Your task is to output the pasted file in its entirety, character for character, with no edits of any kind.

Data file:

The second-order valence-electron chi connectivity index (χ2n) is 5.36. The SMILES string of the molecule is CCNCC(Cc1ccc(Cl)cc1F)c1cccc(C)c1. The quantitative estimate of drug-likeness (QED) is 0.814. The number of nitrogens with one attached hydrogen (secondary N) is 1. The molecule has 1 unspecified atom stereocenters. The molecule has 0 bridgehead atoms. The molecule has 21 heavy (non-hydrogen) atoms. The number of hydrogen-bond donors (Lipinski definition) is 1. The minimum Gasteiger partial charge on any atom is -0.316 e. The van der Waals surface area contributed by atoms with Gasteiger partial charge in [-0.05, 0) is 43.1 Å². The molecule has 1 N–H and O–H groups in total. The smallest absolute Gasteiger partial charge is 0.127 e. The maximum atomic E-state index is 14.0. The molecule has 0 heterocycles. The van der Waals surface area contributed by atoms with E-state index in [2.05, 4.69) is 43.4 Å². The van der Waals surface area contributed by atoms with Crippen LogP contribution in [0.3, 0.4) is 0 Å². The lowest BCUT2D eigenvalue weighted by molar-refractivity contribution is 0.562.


The second-order valence-electron chi connectivity index (χ2n) is 5.36. The SMILES string of the molecule is CCNCC(Cc1ccc(Cl)cc1F)c1cccc(C)c1. The quantitative estimate of drug-likeness (QED) is 0.814. The number of nitrogens with one attached hydrogen (secondary N) is 1. The molecule has 1 unspecified atom stereocenters. The molecule has 0 bridgehead atoms. The molecule has 21 heavy (non-hydrogen) atoms. The number of hydrogen-bond donors (Lipinski definition) is 1. The minimum Gasteiger partial charge on any atom is -0.316 e. The van der Waals surface area contributed by atoms with Gasteiger partial charge in [-0.05, 0) is 43.1 Å². The molecule has 1 N–H and O–H groups in total. The smallest absolute Gasteiger partial charge is 0.127 e. The maximum atomic E-state index is 14.0. The molecule has 0 heterocycles. The van der Waals surface area contributed by atoms with E-state index in [2.05, 4.69) is 43.4 Å². The van der Waals surface area contributed by atoms with Crippen LogP contribution in [0.3, 0.4) is 0 Å². The lowest BCUT2D eigenvalue weighted by molar-refractivity contribution is 0.562.